Angie Dickinson began her career in television before making her movie breakthrough opposite John Wayne and Dean Martin in Howard Hawks’ RioBravo (1959.) Early in her career, she dyed her hair honey blonde instead of platinum to avoid the comparisons to Marilyn Monroe which dogged many of her peers.
In his memoir, baseball player Yogi Berra recalled taking Angie out to dinner one night, and she was the centre of attention – until Marilyn arrived. After roles in classic films like Ocean’s Eleven (1960) and Point Blank (1967), she found further success in the 1970s TV series Police Woman, and made a big-screen comeback in Dressed to Kill (1980). She also appeared in Captain Newman, M.D., the 1963 movie based on the wartime experiences of Marilyn’s psychiatrist, Dr. Ralph Greenson. Her most recent screen role was in a 2009 TV movie, Mending Fences.
Angie was a friend of the Rat Pack and later married songwriter Burt Bacharach; but while her name was linked with some of the same men as Marilyn, she has lived to tell her side of the story. Now 87, Angie has shared her memories of Hollywood’s Golden Age in a new interview for CBS.
“She admitted to correspondent Mo Rocca that she enjoyed being a sex symbol very much but ‘I wouldn’t want to be known only as a sex symbol. I wanted to be known as an actress, equally or, even more so. Like Marilyn Monroe. She was known as the greatest – rightly rightly so – sex symbol of all time, Boy, try to do Shakespeare after that!’
Dickinson was always more down to Earth, rough-and-tumble than Marilyn, willing to go mano-a-mano with a tough guy like Lee Marvin in Point Blank.
Rocca asked, ‘Do you consider yourself more of a broad, a dame, or a gal?’
‘Oh, all of the above!’
In 1960, she co-starred with the Rat Pack in Ocean’s 11. She ended up dating Frank Sinatra. ‘We got very close to getting married in 1964,’ she said.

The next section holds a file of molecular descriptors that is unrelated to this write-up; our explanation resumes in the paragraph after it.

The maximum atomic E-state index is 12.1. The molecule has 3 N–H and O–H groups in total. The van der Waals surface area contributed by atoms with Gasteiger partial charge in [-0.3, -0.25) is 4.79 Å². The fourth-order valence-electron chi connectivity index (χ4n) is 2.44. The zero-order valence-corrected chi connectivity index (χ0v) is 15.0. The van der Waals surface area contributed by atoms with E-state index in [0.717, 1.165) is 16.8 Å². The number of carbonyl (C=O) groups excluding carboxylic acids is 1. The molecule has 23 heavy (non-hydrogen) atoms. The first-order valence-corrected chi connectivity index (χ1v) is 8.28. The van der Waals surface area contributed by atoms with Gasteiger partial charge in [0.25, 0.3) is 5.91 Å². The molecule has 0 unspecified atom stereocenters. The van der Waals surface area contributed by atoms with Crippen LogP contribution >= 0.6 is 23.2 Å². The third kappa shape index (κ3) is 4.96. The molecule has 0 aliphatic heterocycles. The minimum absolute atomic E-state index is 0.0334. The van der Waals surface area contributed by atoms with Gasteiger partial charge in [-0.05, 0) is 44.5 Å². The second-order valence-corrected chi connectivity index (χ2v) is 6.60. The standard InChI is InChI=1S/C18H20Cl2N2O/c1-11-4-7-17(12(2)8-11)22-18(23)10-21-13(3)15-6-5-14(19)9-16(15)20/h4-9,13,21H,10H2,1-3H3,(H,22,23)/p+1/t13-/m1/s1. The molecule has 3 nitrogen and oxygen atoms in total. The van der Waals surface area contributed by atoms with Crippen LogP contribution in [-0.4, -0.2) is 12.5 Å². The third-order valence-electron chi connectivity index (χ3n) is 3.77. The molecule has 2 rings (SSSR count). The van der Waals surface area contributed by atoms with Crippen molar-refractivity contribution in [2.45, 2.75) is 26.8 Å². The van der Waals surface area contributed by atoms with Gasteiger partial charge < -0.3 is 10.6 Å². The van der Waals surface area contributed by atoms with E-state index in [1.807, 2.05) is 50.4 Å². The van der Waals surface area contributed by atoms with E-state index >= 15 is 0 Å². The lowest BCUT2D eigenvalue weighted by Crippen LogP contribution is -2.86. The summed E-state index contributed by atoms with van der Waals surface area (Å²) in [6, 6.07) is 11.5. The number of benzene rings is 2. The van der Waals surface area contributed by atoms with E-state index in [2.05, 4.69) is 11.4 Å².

But Sinatra’s late-night lifestyle wasn’t for her. ‘And he said, “You know, I’m not going to marry an actress.” And I said, “Well, I don’t blame you. I wouldn’t wish that on anybody.”‘
‘And I actually didn’t want to marry him. So, I didn’t want him to ask me to marry him. ‘Cause I didn’t wanna say no to Frank Sinatra!’
There have long been rumors that Dickinson and President John F. Kennedy had an affair, rumors she’s consistently denied. ‘There was no reason or no grounds for thinking that I was seeing him, and I wasn’t,’ she said.
‘Then can I just ask: did he ever put the moves on you?’
Unlike her celebrity peers, Marilyn preferred to live modestly. Nonetheless, you may recall that a Los Angeles home she shared with Joe DiMaggio was recently put on the market (see here) – and it has now been joined by two luxury estates with connections to Marilyn. As reported in Architectural Digest, Frank Sinatra’s former Los Angeles home is on sale for $12.5 million. (It was last put up for sale in 2012, as reported here.)
Marilyn stayed in Sinatra’s guesthouse (shown at top) in 1961. They were having an on-off relationship, and Frank was abroad on tour. She later spent a few months renting an apartment in the Doheny Drive complex he owned, as a neighbour to his secretary, Gloria Lovell.
“Old Blue Eyes himself lived in the sprawling home in the 1950s and 60s and frequently hosted his famous friends … the home seems preordained to shelter celebrities from the Hollywood hullabaloo, as it rests at the end of a near mile-long driveway atop a private promontory that overlooks the vast 1,325-acre Chatsworth Reservoir nature preserve.
Constructed in 1949 by William Pereira, Byrdview is only one of four homes the famed architect designed. Sitting on seven acres, the midcentury-modern house comprises three structures: the main house, a guest house (with its own pool), and a cabana … Outdoors, beyond the pool, there’s a parking space for 100 cars and enough agricultural-zoned acreage that, should the new owners like their wines, a vineyard could be built.”